But alas, you understood us better than we knew. With patience and love you taught that Hate was a liar and a trickster at best. You knew that without a dream of love dignity and respect that in the end we would all die for sure, but die a moral death first. So you used speeches for battles and phrases like arrows straight to the heart of hatred’s nest and led this nation to the confession of its transgression and then let me know that infused within me is the right to respect.! You taught us by just merely receiving breath — from the genius of creation we were human and entitled to humanity, not just 3/5th and by right entitled to dignity, justice love and respect. You sacrificed your self to win back our soul from hatred’s grip. You gave permission for us to feast at the table of humanity and, not just what trickles down off the plate. You raised your voice for the voiceless to give a choice for the choiceless.

I know for some its hard today for some of us to feel like your dream has done anything but let us sleep when we have guided missiles in the hands of misguided men. A president that rules with the philosophy that created Nazi Germany, Rwanda, discrimination, rape, deprivation and slavery. It seems Dr. King that America has lost the dream. Her moral bank spent, half of us are drunk for drinking brimful cups of bitterness and hatred seduced by thirst of a hatefulness they will never satisfy. All because one mans lips are dripping with the seduction of blame and spite, pettiness and racism. We need your dream because too many of our brothers and sisters have loss sight of what is right. They lie crippled and mangled by the chains of twitter feeds, hash tags and false fed leads. We are told that there are souls that come from shit holes and are unnecessary for life, unfit, too black to brown and only bring our nation down.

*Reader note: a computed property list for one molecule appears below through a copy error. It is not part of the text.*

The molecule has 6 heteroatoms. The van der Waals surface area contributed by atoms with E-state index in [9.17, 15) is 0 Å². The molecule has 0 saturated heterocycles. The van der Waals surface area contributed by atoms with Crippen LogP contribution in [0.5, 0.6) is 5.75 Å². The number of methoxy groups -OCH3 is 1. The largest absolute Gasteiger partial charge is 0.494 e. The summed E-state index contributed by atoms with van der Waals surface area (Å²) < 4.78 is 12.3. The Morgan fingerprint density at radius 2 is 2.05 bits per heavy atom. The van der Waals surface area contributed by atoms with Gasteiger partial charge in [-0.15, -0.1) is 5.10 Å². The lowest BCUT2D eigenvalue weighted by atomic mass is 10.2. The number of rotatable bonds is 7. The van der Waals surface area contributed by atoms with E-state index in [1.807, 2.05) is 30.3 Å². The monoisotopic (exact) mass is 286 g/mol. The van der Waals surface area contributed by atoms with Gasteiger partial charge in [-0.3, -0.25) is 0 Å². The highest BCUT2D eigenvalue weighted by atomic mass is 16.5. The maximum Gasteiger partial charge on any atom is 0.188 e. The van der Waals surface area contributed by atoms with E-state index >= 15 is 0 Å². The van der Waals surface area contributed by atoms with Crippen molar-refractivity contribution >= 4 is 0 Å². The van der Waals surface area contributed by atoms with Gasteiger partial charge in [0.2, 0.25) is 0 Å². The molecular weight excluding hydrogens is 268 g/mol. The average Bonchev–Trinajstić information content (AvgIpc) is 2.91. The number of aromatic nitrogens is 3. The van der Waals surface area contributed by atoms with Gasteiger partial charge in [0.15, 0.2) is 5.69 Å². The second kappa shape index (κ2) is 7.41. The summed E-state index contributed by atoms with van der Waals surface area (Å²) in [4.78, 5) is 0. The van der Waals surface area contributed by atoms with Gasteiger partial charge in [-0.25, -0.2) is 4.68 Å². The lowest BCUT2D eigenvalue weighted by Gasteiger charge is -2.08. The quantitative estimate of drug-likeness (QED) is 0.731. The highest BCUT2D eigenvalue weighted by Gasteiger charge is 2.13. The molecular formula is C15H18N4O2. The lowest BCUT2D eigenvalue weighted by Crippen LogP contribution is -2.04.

God knows I wish you were around. But unfortunately your body was not like the dream it was a physical thing like the bullet in 1968, Tic tock 6 o’clock the dreamer down and gone but the dream lives on and your reign will not be in vein for you taught this -would be revolutionary- that the real moral imperative is to engage the hater in a way that shows him how his actions dehumanize and detract from all people. In others words making him rise-up to his humanity.

Thank you Dr. King and Rest In Peace,
Gladys Smith

Gladys Smith was born in raised in Harlem, NY. She moved to Delaware in the last year. She works as a speech and language pathologist and is a member of UU Society of Mill Creek.

Dear Dr. King,

My name is Larry Stomberg; I’m a musician and teacher living in Wilmington, Delaware. I wish I had been able to hear you speak in person; alas, I was born a little over a year after your awful murder in April of 1968. We Americans have all become familiar with your inspiring life and words, and despite too many politicians fighting against it at the time of its inception, we have a holiday celebrating your legacy. It seems the very smallest of gestures, and frankly, too many people simply enjoy their day off of work or school (I’m ashamed to say I’ve been guilty of this); but a lot of good people use your day as a day of service in their communities, which I think you would be proud of.